Hey, it’s lots of reviews. Let’s not dawdle!
Sherlock Holmes versus the Riddler. Well, sort of.
Like most of you, I have a platonic ideal of certain characters that I carry around in my head. And a lot of times, it has to do with who I saw play a particular part when I was at an impressionable age. I’ve had a few of them bouncing around in my head this week, so I thought I’d share.
We’re wrapping up Sherlock Holmes Month here at the Atomic Junk Shop, and since we started it with the fourth season of Sherlock, I thought it’d be appropriate to finish it with a look at an earlier attempt to create a Sherlock Holmes for the modern day: ZERO EFFECT.
Released 19 years ago on January 30th, 1998, ZERO EFFECT didn’t make much of a splash in theaters, but it developed a cult following on home video. Written and directed by Jake Kasdan, it stars Bill Pullman as quirky private investigator Daryl Zero and Ben Stiller as his beleaguered assistant, lawyer Steve Arlo.
This week, I’m going to talk about the Watson Problem. But to get there, I have to talk about Sherlock Holmes first. (That’s the trouble with these two. You can’t talk about one without also talking about the other.)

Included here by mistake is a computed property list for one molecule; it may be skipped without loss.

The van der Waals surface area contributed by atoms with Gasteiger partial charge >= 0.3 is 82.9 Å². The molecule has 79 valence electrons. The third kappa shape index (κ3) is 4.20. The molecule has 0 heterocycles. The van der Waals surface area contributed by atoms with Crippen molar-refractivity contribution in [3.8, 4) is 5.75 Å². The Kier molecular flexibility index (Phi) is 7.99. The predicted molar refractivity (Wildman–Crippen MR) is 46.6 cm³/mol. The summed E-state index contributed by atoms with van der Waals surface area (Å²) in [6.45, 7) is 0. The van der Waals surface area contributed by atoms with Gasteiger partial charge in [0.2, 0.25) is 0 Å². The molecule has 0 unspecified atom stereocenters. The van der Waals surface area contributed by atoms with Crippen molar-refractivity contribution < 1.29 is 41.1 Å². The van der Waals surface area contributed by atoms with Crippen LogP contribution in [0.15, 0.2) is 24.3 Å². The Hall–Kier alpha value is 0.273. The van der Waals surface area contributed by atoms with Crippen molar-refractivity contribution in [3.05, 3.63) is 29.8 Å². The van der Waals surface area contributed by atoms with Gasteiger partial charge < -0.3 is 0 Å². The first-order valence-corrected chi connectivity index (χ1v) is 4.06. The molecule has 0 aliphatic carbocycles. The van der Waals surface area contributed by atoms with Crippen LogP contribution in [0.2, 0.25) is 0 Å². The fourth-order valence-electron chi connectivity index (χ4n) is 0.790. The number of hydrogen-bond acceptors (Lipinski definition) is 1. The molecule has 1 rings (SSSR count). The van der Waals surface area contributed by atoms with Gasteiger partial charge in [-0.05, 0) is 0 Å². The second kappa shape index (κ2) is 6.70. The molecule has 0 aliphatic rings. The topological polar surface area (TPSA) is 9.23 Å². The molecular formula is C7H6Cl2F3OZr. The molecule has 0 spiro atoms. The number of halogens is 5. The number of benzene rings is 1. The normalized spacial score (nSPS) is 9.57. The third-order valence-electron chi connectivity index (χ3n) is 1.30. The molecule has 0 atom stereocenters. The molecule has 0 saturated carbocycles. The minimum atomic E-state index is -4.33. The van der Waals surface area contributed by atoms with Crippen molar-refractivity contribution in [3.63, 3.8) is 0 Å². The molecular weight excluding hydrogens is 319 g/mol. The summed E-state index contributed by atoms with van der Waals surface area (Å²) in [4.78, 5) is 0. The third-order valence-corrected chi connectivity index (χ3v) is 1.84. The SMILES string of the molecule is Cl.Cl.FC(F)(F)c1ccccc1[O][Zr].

I’m getting a bit tired of Asshole Sherlock Holmes. We’ve had variations on him for 30-40 years now, and it’s getting a bit stale.
A friend of mine shared a fan theory about the Series 4 finale of Sherlock. Basically, the theory was that Sherlock had spent all or most of S4 inside of his Mind Palace. I hated this idea, mainly because “It was all a dream” is one of the lamest ways to end a story imaginable. And besides, Sherlock has gone to that well once before. Two dream endings in one series would really be pushing it.
Now, I’m kind of wishing that they went with it.
Another solid episode of SHERLOCK, that gets back to what Sherlock Holmes does best: solving mysteries.